George Ellis Fortenberry
August 15, 1920 - December 2, 2018
George Fortenberry departed this life on Sunday, December 2, 2018. George was born August 15, 1920 in Childress, Texas. He graduated from Mineral Wells High School in 1939 and was inducted into military service in 1940. He served as a medical corpsman with the famous 112th Cavalry of Texas. His unit shipped to the South Pacific and served in various locations including New Caledonia, New Britain, Leyte, and New Guinea. The Cavalry learned to break Texas mustangs and the wild Australian horses of New Caledonia before the impracticality of riding horseback in the jungle was realized. After that, the men travelled by boat or on foot. Most of George’s time in the service was spent carrying the wounded away from the front lines.
After the war, George returned to Texas where he studied English and received both B.A. and M.A. degrees from Texas Christian University in Fort Worth. George worked as a carpenter, woodworker, and teacher as a young man.
He joined the faculty of Arlington State College in 1955, received a Ph.D. from the University of Arkansas in 1967, and continued teaching in Arlington at the University of Texas at Arlington until his retirement.
George was a man of many interests. He loved American literature, especially poetry. He was a collector of art and taught himself to sculpt and build furniture. He was a man of strong political opinions, which he was happy to share. He had a quick sense of humor, beautiful blue eyes, and a great deal of charisma. In retirement, George travelled extensively with his wife and “love of his life,” Ruth Taylor Fortenberry.
George is survived by his daughter, Martha Odya, and an extended family that includes Greg, Gabriel, Rob, Dustin, and Nicole Odya, Caitlin and Nick Homenda, Star Huckleberry, Robby, Suzy, Laura, Kristen, and Caroline Marshall, and Feroz Talyarkhan.
There will be no public services.
Those who wish may make a memorial contribution to WildCare Inc. 198 N Hartstrait Rd. Bloomington, IN 47404. Notification of donation may be sent to Martha Odya, 1926 S. Oakdale Drive, Bloomington, IN 47403.
"George and Ruth were very dear friends of my parents, Kay and Steve Turner, for decades in Arlington, TX. George and my father taught English together at UTA and enjoyed many fine times through the years at ""Friday Club"" get-togethers, parties and social gatherings. More than anything, however, both George and my dad were brilliant teachers, writers and scholars in their respective fields of literature. Students loved them and they enjoyed the camaraderie of an academic department filled with characters and good friends. After my father died, George delivered a moving and fitting eulogy to my father at his memorial service. Ruth and George remained close friends of my mother all through the many years, and included her in countless dinners, outings and holiday gatherings. When Ruth passed away, George and his little dog continued to visit my mother during walks from his house to hers. We all loved George and he will be truly missed. I called him regularly after he moved to Indiana as we both enjoyed a good political rant,, bad jokes and conversational walks down memory lane. With his infectious laugh, sharp wit, fierce intellect, and gentle, generous spirit, he was a renaissance man who I will never forget. Rest in peace with your Babe, dear George. You will always have a special place in my heart. Brenda"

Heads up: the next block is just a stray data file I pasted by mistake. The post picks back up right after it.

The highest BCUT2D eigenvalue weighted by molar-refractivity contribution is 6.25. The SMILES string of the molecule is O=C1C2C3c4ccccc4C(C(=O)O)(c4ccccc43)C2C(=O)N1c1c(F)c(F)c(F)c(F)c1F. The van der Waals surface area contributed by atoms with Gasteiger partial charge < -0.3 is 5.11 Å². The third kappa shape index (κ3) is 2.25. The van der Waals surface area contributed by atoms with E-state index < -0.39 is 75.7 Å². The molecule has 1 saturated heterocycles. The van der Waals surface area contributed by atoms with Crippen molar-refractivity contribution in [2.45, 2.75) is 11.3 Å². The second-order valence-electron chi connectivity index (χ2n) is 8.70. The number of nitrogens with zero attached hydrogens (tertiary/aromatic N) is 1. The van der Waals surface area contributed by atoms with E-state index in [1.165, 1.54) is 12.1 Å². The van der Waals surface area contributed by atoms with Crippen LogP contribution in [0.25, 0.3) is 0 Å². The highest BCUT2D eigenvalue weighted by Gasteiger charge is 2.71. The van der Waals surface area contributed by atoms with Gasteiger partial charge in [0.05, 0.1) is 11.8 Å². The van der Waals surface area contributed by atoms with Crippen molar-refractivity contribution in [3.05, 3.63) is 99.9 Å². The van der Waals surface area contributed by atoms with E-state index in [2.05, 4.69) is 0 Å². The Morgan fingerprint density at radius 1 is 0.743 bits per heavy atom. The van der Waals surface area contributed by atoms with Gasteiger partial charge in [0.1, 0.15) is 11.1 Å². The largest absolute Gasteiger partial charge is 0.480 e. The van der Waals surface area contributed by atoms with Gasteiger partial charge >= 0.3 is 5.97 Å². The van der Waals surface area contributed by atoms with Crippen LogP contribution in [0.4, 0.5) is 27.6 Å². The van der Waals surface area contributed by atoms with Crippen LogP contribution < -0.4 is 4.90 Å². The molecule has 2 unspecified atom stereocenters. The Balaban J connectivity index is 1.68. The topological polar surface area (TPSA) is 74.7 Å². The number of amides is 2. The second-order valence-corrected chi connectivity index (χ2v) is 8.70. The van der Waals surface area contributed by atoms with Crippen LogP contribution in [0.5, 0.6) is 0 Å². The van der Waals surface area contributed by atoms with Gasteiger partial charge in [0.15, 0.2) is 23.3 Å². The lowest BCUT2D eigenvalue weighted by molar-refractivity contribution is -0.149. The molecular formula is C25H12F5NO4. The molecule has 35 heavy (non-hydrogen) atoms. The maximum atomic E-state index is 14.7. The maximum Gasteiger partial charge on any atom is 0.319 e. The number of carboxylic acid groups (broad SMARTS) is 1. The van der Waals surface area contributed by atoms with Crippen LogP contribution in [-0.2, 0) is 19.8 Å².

It was my first year teaching journalism at UTA. I walked into an elevator and a lone man was standing inside. The door closed. I was standing next to him and he said, "You're Roy Hamric." I was startled. "I was a friend of your father's," he said. "We went to high school together." That started what was to be a strong, rewarding friendship and a link to my past and the father I only knew fleetingly through one visit shortly after he came home from World War II and later when I was a man and returned home from Vietnam and drove to Mineral Wells two times to see him. George told me what my father was like as a young man. I was grateful. We became close friends with a special bond. George didn't talk much about World War II. The thing that came through most was his love for the horses that were a central part of his cavalry experience. He still missed some of the horses and talked about them with deep affection. George and I made many drives together to Mineral Wells retracing George's old neighborhood, exploring the changing town, eating catfish lunches at one of his favorite restaurants, driving slowly down the road running beside the Brazos River below Possum Kingdom Lake. He pointed out the drugstore where he worked in the soda fountain while in high schooI. I looked forward to our regular walks together in one of the large Arlington parks, and the parties and lunches he and Ruth threw in their beautiful home. I relished walking into George's study and thumbing through his wall of well-worn books. I savored his quick smile and his laugh, usually filled with a trace of glee and irony. He was a sweet, wise man. Vaya con dios, amigo.
Tom and I were sorry to hear of George's passing. He taught a wonderful course on Mark Twain that I took while pursuing hours to get into the MA program at UTA. My husband, Tom Ryan, taught English at UTA for 41 years and thoroughly enjoyed being colleagues and friends with George, as did I during my time as a lecturer. We shared George's political views and appreciated his wonderful sense of humor. For many years, George was also our neighbor, and we enjoyed talking to him on his many walks either alone or with his friend Harriet. Ruth and George were a beautiful couple, and a fond memory was of having lunch with them several months before her passing. Rest in peace.